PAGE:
He added: “This is also the first time that Justis Publishing has produced a product in hard copy, and we are very excited about the possibilities that the combination of hard copy and online versions will present.

For further information, please call +44 (0)20 7267 8989 or email

Judicially Reviewing the Information Rights Tribunal

The Supreme Court today handed down its long-awaited (at least by some) judgment in R (Cart) v The Upper Tribunal [2011] UKSC 28. The case concerns the circumstances in which the ordinary courts will entertain an application to judicially review a decision of the First-Tier or Upper Tribunals. Although the case did not directly involve a challenge to the Information Rights division of the Tribunals, the judgment is of general application.

The Upper Tribunal is a “superior court of record” by virtue of section 3(5) of the Tribunals, Courts and Enforcement Act 2007. Under section 13, there is a right of appeal to the Court of Appeal from the Upper Tribunal, subject to permission being granted by either body, unless the decision falls within the category of excluded decisions. The most generally relevant excluded decision is a refusal of permission to appeal from the First-Tier Tribunal to the Upper Tribunal by the Upper Tribunal. Where permission is refused that is, in the eyes of the 2007 Act structure, the end of the line. Unless one can judicially review the decision to refuse permission.

The Divisional Court roundly rejected the argument that the designation of the Upper Tribunal as a superior court of record rendered it immune from judicial review ([2009] EWHC 3052 (Admin); [2010] 2 WLR 1012) and the absolutist position was not resurrected on appeal. The Court of Appeal agreed with the Divisional Court that judicial review should be available only in circumscribed cases ([2010] EWCA Civ 859; [2011] 2 WLR 36). The Supreme Court unanimously dismissed the appeal, but for different reasons.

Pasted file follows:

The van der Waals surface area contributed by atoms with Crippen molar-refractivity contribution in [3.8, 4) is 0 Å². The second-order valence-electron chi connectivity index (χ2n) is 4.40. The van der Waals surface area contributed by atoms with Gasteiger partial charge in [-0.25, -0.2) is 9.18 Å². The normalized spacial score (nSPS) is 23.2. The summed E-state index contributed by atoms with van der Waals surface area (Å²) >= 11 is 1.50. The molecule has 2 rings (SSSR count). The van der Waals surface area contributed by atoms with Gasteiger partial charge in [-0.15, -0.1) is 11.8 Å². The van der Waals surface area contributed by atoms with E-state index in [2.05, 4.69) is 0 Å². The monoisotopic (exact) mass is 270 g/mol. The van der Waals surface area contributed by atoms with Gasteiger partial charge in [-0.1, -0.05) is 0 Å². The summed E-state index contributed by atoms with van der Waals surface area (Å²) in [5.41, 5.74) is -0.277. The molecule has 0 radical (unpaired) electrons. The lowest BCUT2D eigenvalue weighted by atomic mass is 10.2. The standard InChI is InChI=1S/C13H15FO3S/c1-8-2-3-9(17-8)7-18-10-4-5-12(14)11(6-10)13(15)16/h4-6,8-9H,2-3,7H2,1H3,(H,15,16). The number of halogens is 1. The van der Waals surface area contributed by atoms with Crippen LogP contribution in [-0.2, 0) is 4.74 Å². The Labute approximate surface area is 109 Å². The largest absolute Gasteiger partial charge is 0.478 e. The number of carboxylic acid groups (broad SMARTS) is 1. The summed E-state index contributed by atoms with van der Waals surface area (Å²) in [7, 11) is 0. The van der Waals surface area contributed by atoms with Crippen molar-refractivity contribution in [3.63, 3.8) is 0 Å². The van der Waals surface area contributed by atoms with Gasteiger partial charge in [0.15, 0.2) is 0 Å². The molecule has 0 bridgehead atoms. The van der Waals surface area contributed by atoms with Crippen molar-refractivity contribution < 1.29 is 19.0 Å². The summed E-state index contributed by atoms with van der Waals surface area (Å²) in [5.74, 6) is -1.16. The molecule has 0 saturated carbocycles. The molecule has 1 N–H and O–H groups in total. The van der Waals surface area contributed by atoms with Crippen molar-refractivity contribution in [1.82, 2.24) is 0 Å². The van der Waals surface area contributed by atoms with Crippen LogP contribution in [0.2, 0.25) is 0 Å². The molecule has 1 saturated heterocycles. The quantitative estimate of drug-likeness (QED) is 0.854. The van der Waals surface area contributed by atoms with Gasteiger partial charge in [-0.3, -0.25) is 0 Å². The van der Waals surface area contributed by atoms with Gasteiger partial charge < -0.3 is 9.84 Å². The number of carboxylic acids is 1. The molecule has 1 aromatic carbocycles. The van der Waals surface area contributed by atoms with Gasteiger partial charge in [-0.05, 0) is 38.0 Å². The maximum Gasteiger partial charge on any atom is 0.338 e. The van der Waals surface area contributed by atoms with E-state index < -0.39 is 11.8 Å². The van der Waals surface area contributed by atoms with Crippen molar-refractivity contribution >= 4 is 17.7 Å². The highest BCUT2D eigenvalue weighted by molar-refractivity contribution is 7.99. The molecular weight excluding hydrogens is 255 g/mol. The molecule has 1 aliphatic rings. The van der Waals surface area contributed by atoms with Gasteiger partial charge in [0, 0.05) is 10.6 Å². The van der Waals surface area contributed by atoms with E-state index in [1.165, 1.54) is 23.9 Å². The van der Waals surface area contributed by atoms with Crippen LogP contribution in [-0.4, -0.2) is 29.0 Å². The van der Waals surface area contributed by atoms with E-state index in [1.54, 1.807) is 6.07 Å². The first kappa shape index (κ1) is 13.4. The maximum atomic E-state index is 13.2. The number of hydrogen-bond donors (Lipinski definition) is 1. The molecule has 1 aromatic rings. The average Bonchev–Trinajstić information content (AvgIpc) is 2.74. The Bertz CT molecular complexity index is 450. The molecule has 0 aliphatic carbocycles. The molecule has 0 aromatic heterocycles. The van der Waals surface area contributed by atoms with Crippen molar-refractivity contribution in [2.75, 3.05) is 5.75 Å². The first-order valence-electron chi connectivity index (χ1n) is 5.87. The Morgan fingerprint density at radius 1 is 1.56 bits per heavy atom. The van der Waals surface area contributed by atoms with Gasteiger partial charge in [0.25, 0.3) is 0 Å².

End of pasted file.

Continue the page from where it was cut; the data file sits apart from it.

The leading judgment of the Supreme Court was given by Lady Hale, with whom the rest of their Lordships more or less completely agreed, albeit in their own words. Rejecting the application of an unrestricted judical review jurisdiction over all decisions in the Tribunal structure, and the application of an exceptional circumstances test limited to an excess of jurisdiction and denial of fundamental justice, the Court settled on a more easily described approach. Where an application is made for judicial review of a Tribunal decision the High Court should apply the second appeals criteria, namely that (a) the proposed case would raise some important point of principle or practice, or (b) there is some other compelling reason for the court to hear the case.